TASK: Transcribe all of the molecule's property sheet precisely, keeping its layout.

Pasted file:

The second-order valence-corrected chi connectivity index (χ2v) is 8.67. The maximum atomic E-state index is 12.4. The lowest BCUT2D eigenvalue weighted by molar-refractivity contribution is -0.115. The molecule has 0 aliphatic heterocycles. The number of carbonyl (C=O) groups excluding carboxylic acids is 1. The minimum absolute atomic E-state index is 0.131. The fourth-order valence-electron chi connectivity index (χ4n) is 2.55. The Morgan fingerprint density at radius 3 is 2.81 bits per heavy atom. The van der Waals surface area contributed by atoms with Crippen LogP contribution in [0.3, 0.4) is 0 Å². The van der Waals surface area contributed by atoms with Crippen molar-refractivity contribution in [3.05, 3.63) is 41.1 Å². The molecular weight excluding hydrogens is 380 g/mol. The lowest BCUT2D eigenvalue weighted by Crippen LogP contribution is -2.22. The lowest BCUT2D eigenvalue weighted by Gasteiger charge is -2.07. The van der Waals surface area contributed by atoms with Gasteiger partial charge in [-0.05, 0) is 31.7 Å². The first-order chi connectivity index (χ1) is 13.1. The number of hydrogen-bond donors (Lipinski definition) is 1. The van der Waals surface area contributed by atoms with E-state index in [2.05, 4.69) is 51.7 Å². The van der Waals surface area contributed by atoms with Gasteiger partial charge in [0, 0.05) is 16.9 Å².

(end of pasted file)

The second-order valence-corrected chi connectivity index (χ2v) is 8.67. The maximum atomic E-state index is 12.4. The lowest BCUT2D eigenvalue weighted by molar-refractivity contribution is -0.115. The molecule has 0 aliphatic heterocycles. The number of carbonyl (C=O) groups excluding carboxylic acids is 1. The minimum absolute atomic E-state index is 0.131. The fourth-order valence-electron chi connectivity index (χ4n) is 2.55. The Morgan fingerprint density at radius 3 is 2.81 bits per heavy atom. The van der Waals surface area contributed by atoms with Crippen LogP contribution in [0.3, 0.4) is 0 Å². The van der Waals surface area contributed by atoms with Crippen molar-refractivity contribution in [3.05, 3.63) is 41.1 Å². The molecular weight excluding hydrogens is 380 g/mol. The lowest BCUT2D eigenvalue weighted by Crippen LogP contribution is -2.22. The lowest BCUT2D eigenvalue weighted by Gasteiger charge is -2.07. The van der Waals surface area contributed by atoms with Gasteiger partial charge in [-0.05, 0) is 31.7 Å². The first-order chi connectivity index (χ1) is 13.1. The number of hydrogen-bond donors (Lipinski definition) is 1. The van der Waals surface area contributed by atoms with E-state index in [2.05, 4.69) is 51.7 Å². The van der Waals surface area contributed by atoms with Gasteiger partial charge in [0, 0.05) is 16.9 Å².